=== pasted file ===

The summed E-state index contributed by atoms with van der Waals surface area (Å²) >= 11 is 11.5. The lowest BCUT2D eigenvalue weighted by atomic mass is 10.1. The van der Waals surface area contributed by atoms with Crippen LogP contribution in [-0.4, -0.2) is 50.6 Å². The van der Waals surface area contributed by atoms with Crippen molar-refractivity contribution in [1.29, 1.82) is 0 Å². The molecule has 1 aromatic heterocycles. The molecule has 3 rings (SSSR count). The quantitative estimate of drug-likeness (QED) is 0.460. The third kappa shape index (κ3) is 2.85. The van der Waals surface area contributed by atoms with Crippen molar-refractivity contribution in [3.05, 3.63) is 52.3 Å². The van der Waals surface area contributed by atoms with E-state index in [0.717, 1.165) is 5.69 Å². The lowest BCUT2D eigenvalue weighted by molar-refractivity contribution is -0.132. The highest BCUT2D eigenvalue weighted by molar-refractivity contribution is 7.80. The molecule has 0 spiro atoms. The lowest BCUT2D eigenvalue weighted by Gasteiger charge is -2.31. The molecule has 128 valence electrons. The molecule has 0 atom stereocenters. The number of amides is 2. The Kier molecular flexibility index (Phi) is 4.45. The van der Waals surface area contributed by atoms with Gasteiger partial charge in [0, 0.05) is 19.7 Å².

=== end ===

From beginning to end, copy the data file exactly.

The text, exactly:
The summed E-state index contributed by atoms with van der Waals surface area (Å²) >= 11 is 11.5. The lowest BCUT2D eigenvalue weighted by atomic mass is 10.1. The van der Waals surface area contributed by atoms with Crippen LogP contribution in [-0.4, -0.2) is 50.6 Å². The van der Waals surface area contributed by atoms with Crippen molar-refractivity contribution in [1.29, 1.82) is 0 Å². The molecule has 1 aromatic heterocycles. The molecule has 3 rings (SSSR count). The quantitative estimate of drug-likeness (QED) is 0.460. The third kappa shape index (κ3) is 2.85. The van der Waals surface area contributed by atoms with Crippen molar-refractivity contribution in [3.05, 3.63) is 52.3 Å². The van der Waals surface area contributed by atoms with E-state index in [0.717, 1.165) is 5.69 Å². The lowest BCUT2D eigenvalue weighted by molar-refractivity contribution is -0.132. The highest BCUT2D eigenvalue weighted by molar-refractivity contribution is 7.80. The molecule has 0 spiro atoms. The lowest BCUT2D eigenvalue weighted by Gasteiger charge is -2.31. The molecule has 128 valence electrons. The molecule has 0 atom stereocenters. The number of amides is 2. The Kier molecular flexibility index (Phi) is 4.45. The van der Waals surface area contributed by atoms with Gasteiger partial charge in [0, 0.05) is 19.7 Å².